Bug 1464146 - Problem in creating several cinder backups at same time
Problem in creating several cinder backups at same time
Status: VERIFIED
Product: Red Hat OpenStack
Classification: Red Hat
Component: openstack-cinder (Show other bugs)
9.0 (Mitaka)
Unspecified Unspecified
medium Severity medium
: ---
: 9.0 (Mitaka)
Assigned To: Gorka Eguileor
Avi Avraham
: Reopened, Triaged, ZStream
: 1549598 (view as bug list)
Depends On: 1542607 1504661 1504670 1504671
Blocks: 1403948 1549598
  Show dependency treegraph
 
Reported: 2017-06-22 10:02 EDT by Eric Beaudoin
Modified: 2018-06-21 05:19 EDT (History)
13 users (show)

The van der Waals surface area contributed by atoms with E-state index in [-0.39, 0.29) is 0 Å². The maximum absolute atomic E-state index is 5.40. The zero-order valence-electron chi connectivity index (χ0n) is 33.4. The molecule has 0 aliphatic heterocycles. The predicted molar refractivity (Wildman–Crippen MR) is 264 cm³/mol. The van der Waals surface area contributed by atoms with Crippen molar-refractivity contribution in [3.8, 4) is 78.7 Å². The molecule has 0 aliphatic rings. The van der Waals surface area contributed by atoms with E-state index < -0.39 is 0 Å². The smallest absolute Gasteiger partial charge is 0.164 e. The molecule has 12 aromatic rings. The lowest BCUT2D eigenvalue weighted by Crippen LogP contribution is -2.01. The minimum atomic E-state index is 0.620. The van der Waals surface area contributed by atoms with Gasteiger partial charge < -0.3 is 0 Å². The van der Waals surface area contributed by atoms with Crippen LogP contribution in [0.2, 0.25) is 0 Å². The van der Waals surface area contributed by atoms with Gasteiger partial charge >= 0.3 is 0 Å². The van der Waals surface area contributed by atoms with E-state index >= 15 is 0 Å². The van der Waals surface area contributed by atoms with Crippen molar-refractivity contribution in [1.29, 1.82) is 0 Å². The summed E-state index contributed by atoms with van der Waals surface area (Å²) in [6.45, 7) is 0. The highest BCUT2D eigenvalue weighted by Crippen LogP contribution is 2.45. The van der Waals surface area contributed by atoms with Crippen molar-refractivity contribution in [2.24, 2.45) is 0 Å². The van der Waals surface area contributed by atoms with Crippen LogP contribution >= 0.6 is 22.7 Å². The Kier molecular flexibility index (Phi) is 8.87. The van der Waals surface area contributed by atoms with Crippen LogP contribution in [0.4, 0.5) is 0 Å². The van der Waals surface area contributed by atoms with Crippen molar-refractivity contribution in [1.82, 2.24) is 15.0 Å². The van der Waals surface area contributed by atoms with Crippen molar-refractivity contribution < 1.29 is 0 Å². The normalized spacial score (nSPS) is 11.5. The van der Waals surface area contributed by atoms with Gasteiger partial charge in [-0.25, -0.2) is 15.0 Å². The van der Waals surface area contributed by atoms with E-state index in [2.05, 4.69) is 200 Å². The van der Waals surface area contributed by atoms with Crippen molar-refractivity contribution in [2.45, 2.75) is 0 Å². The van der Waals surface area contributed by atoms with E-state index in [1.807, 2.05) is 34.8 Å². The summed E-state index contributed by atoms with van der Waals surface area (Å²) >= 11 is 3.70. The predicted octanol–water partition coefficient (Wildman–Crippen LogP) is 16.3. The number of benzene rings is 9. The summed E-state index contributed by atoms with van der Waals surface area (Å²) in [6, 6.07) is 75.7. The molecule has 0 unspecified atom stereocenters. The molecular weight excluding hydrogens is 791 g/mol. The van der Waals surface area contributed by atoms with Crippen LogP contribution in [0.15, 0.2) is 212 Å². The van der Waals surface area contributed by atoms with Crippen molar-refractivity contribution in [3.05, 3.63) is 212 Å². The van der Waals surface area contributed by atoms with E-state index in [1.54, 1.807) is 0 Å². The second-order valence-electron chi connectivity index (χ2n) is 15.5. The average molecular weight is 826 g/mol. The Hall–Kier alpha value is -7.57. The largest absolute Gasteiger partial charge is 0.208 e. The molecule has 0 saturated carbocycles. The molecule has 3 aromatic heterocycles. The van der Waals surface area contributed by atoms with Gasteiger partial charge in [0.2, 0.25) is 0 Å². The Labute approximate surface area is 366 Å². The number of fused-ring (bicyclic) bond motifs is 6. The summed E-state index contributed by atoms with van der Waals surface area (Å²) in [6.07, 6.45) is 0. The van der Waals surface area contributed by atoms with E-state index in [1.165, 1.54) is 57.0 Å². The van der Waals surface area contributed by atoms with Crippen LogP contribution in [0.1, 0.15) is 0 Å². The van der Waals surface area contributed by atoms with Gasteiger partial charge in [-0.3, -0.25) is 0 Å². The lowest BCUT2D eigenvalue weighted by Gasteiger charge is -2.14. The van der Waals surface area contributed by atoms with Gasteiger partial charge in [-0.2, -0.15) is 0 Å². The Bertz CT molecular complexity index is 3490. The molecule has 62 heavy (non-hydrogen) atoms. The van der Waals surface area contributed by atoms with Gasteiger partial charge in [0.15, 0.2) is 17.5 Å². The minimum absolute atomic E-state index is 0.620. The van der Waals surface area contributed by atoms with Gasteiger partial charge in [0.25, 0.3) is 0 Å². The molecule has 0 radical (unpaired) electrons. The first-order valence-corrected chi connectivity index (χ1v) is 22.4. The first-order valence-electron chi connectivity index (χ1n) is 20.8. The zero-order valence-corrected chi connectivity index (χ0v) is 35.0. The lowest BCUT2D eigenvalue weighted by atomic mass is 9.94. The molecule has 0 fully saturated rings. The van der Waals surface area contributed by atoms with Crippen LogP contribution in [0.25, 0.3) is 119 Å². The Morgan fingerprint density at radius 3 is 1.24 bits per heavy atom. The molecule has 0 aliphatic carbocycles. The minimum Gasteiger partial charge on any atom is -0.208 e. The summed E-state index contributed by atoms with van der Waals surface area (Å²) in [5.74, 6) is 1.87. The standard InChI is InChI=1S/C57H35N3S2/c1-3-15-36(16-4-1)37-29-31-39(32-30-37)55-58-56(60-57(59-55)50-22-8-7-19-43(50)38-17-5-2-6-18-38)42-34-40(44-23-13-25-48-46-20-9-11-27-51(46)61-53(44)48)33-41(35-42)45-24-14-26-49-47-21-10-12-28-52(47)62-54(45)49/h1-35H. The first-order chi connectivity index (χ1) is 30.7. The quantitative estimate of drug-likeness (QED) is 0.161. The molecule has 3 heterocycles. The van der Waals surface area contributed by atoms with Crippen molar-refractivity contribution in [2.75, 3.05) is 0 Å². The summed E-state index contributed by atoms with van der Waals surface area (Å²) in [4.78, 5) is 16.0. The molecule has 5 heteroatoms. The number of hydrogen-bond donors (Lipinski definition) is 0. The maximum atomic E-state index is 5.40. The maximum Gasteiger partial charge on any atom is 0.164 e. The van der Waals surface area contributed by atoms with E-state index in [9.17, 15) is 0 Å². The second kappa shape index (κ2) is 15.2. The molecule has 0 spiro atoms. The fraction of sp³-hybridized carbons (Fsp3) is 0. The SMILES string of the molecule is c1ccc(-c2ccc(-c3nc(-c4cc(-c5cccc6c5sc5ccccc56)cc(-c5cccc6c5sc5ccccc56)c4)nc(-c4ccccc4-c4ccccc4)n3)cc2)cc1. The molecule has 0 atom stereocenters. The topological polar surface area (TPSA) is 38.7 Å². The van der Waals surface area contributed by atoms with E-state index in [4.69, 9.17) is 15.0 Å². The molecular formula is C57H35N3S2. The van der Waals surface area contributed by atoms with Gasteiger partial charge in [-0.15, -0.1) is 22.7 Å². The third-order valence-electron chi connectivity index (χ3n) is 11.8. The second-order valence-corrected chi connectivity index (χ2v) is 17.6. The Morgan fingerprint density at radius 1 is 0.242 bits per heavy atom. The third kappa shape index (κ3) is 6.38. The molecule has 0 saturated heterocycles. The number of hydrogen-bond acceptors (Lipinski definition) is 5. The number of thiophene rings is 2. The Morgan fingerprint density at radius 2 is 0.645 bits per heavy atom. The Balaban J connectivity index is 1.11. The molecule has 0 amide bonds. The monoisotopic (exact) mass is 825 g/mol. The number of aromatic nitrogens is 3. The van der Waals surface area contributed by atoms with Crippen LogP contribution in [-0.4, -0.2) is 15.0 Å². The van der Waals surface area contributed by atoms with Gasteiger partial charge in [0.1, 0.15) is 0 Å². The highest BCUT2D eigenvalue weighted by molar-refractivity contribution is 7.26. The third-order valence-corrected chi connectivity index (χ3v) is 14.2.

See Also:
Fixed In Version: openstack-cinder-8.1.1-19.el7ost
Doc Type: Bug Fix
Doc Text:
Previously, certain method calls for backup/restore operations would block the eventlet's thread switching. Consequently, operations were slower and connection errors were observed in the database and RabbitMQ logs. With this update, proxy blocking method calls were changed into native threads to prevent blocking. As a result, restore/backup operations are faster and the connection issues are resolved.
Story Points: ---
Clone Of:
: 1504661 (view as bug list)
Environment:
Last Closed: 2017-08-16 09:43:28 EDT
Type: Bug
Regression: ---
Mount Type: ---
Documentation: ---
CRM:
Verified Versions:
Category: ---
oVirt Team: ---
RHEL 7.3 requirements from Atomic Host:
Cloudforms Team: ---
lkuchlan: automate_bug+


Attachments (Terms of Use)
grepped database errors in cinder backup (3.29 KB, text/plain)
2017-08-24 12:31 EDT, Michael Bayer
no flags Details